Ohio Libertarians Beat Blackwell in Court

The Libertarian Party of Ohio has won its lawsuit against Secretary of State Ken Blackwell. Ohio requires that minor political parties (1) file a petition with the Secretary of State 120 days in advance of the general election and (2) nominate their candidates by primary election. The Sixth Circuit Court of Appeals held that the requirements are unconstitutional together. Congratulations to the Libertarian Party of Ohio on their victory.

Moving the filing deadline closer to the date of the primary or allowing parties to choose their candidates in another manner may impose some additional costs on the state, but this is the price imposed by the First Amendment. Ohio is well within its authority to mandate primary elections, to limit all parties to one primary date, or to require filing a petition in advance of the primary for administrative purposes. Viewed individually, each of these requirements may only impose a reasonable burden on constitutional rights. In practice, however, the combination of these laws imposes a severe burden on the associational rights of the LPO, its members, and its potential voter-supporters. As the State has not shown that these laws are narrowly tailored to protect a compelling state interest, we find that the Ohio system for minor party qualification violates the First Amendment of the Constitution.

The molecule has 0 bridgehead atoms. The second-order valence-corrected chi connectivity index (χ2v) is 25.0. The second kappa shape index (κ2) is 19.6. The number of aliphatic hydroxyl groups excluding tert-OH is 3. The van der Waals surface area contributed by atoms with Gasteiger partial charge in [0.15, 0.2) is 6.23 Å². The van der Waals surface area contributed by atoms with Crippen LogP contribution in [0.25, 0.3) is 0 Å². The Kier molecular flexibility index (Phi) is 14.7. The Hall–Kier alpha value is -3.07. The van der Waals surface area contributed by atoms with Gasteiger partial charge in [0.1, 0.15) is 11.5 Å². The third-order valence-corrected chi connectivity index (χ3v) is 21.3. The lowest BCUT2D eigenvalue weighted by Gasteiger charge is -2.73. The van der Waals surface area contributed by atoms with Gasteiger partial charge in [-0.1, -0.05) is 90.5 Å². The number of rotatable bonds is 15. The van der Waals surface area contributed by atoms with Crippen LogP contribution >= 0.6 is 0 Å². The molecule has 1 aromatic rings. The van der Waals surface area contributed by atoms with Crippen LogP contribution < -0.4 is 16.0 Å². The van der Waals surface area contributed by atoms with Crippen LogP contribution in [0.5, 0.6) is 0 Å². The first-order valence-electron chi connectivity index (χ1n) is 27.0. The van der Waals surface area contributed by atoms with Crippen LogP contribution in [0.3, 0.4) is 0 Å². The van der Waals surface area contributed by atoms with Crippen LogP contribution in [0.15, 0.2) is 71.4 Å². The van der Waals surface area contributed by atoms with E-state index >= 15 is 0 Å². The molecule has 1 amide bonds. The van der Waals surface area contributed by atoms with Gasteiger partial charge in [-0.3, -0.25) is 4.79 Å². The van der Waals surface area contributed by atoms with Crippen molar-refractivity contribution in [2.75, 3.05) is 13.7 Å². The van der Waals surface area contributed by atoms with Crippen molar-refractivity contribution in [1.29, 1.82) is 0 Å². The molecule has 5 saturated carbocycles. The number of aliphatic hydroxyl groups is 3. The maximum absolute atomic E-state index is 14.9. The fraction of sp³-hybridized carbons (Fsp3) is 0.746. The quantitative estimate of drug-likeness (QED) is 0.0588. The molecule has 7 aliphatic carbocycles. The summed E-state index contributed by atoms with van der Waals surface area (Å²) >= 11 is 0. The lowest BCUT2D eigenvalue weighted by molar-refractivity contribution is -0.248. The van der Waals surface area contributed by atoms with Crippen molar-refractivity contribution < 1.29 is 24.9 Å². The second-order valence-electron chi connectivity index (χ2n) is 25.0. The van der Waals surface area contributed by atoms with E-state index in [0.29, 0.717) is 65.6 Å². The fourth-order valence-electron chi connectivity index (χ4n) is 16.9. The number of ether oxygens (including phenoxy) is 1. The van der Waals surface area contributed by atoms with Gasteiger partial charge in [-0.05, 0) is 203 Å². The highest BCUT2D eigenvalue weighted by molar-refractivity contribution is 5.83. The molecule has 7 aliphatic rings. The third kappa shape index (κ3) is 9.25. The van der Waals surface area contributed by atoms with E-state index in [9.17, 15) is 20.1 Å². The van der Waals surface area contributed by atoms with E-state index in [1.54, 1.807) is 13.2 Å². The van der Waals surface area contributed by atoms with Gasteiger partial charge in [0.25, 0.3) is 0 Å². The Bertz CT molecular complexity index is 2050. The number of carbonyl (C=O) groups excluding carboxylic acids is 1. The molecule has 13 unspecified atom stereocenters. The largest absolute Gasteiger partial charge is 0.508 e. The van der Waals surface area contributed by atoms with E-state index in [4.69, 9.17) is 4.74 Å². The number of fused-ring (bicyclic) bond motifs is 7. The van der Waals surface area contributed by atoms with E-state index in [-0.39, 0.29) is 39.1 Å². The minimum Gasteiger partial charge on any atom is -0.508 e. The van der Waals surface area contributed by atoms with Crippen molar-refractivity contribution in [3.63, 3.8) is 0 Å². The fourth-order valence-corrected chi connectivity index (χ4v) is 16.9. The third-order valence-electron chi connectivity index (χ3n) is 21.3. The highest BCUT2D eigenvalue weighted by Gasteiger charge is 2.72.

Read the full decision here (PDF). (Hat tip: Jonathan Adler)

Nicholas Sarwark

Mr. Sarwark lives in Colorado and keeps poor people out of cages for a living. His views are his own, not his employer's, his wife's, or his dog's. They are also awesome and always right.

  1. The irony of this decision is that if Ken Blackwell hadn’t been so hostile to us in 2003, the lawsuit would never have happened. We turned in our party petition by the deadline, but he wouldn’t even check the signatures, since he had changed the state form after we had started collecting, and didn’t tell us, so he said our petition form was obsolete and the signatures worthless. A kindlier person would have accepted our petition. Now Ohio will be forced to improve its ballot access procedure.

  2. Proof that sometimes the bad actions of bureaucrats can lead to good results. See also the Kelo v. New London decision, where the Institute for Justice lost, but it led to a energized movement against eminent domain abuse.

  3. Andy: there are more libertarians running as Republicans and Democrats (as in at least a dozen or two) than people who tried to run _as_ Libertarians, here in NH. Some did qualify as LPers, FYI.

    And the ballot access lawsuit currently in front of the NH Supreme Court is likely to be decided in favor of reducing the requirements, based on the reaction of the judges during oral arguments.


  4. hey seth shoot me a email when you get a chance. I need to send you a check and I need your address yet again.